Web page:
The new building of the Polytechnische Schule München in 1869
In 1868, King Ludwig II of Bavaria founded the Polytechnische Schule München with Karl Maximilian von Bauernfeind as founding director. The new school had its premises at Arcisstraße, where it is still located today. At that time, around 350 students were supervised by 24 professors and 21 lecturers. The institution was divided into six departments: The "General Department" (mathematics, natural sciences, humanities, law and economics), the "Engineering Department" (civil engineering and surveying), the "Building Construction Department" (architecture), the "Mechanical-Technical Department" (mechanical engineering), the "Chemical-Technical Department" (chemistry), and the "Agricultural Department".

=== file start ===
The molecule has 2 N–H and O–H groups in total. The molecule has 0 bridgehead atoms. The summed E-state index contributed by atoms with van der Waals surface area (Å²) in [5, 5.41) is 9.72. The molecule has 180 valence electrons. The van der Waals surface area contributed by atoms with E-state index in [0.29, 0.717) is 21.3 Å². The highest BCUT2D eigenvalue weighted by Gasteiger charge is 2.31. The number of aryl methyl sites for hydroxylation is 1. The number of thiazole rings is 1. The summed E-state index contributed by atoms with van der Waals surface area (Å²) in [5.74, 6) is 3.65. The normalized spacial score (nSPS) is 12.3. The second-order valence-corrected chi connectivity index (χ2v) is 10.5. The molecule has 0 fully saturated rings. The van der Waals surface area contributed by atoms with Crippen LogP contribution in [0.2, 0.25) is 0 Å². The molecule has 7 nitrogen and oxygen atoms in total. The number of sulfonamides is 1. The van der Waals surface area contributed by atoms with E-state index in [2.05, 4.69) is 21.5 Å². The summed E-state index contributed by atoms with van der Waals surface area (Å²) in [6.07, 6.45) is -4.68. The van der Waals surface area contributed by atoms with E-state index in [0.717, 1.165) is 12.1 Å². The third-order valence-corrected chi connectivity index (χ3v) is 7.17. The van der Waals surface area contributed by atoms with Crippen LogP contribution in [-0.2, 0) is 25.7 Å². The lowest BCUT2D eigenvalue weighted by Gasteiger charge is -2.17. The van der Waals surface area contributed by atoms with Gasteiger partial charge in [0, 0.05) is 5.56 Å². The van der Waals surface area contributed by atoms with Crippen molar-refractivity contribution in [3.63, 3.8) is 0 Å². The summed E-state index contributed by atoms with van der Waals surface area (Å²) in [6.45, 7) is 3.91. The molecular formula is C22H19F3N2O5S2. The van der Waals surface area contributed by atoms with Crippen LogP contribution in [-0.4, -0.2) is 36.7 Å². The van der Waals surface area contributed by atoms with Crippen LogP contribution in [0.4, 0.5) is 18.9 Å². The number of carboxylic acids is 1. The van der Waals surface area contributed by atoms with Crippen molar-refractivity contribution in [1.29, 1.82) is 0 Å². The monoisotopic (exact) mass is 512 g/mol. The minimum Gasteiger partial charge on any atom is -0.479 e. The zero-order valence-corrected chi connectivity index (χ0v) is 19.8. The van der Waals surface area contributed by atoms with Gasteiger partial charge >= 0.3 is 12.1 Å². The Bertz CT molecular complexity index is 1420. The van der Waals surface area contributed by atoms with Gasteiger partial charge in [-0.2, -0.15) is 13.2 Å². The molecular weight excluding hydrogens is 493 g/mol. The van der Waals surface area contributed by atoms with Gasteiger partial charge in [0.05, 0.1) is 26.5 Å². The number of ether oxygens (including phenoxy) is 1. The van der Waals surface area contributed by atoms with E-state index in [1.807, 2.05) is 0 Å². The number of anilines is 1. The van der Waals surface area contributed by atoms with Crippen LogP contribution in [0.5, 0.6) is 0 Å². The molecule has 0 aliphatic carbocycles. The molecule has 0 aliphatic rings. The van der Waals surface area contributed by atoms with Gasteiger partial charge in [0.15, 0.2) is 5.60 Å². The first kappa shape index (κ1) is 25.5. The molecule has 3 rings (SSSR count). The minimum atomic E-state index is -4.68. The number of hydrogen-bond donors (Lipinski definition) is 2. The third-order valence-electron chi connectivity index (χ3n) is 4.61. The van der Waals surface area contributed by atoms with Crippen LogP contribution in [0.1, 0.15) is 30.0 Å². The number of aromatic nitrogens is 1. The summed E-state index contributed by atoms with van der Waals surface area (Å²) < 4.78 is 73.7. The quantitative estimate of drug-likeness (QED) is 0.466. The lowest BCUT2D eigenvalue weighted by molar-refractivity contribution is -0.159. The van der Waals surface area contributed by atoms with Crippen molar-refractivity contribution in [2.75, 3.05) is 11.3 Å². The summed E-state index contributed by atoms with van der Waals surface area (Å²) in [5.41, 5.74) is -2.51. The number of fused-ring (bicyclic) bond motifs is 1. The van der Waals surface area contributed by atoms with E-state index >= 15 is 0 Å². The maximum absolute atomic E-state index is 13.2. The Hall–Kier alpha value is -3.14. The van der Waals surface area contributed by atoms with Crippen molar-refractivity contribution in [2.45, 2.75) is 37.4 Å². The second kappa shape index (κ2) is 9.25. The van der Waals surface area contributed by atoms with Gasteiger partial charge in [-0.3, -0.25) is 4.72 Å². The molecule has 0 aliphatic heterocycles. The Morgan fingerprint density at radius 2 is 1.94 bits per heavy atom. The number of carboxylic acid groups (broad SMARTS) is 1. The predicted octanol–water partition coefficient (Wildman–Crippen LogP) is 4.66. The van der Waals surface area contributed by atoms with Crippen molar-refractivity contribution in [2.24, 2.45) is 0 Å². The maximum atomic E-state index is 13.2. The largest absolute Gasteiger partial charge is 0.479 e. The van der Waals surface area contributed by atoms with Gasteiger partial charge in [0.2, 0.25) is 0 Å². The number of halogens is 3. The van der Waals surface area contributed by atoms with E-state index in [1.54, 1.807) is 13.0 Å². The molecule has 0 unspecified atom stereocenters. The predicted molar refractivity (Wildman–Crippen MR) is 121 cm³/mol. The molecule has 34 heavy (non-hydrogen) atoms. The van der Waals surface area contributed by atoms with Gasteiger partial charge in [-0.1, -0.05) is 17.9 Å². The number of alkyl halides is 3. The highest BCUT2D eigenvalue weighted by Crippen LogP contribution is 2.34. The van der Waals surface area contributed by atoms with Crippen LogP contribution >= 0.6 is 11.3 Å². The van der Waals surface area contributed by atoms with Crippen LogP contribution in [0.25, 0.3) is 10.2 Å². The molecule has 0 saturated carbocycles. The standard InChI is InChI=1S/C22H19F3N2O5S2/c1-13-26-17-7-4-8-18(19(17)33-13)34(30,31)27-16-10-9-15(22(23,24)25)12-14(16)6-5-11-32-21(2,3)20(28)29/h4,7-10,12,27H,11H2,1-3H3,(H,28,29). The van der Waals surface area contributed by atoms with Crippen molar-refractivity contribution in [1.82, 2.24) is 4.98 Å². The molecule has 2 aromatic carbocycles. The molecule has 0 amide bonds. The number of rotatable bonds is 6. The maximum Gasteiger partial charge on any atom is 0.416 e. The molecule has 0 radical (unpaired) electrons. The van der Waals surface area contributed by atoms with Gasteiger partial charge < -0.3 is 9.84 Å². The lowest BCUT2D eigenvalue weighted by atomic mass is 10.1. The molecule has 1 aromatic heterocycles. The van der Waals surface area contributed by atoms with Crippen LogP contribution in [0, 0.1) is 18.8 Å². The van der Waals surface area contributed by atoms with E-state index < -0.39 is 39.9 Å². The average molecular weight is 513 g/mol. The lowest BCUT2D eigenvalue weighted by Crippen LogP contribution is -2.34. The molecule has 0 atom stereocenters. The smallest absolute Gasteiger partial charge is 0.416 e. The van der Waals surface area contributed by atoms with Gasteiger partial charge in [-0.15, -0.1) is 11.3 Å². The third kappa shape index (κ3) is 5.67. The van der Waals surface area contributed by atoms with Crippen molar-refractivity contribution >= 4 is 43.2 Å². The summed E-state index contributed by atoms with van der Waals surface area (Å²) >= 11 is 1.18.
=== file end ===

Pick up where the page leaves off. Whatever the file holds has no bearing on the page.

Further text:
In 1877, the Polytechnische Schule München became the Technische Hochschule München (TH München), and in 1901 it was granted the right to award doctorates. With an average of 2,600 to 2,800 students, the TH München became for a time Germany's largest technical university, ahead of the TH Berlin. In 1970 the institution was renamed Technische Universität München.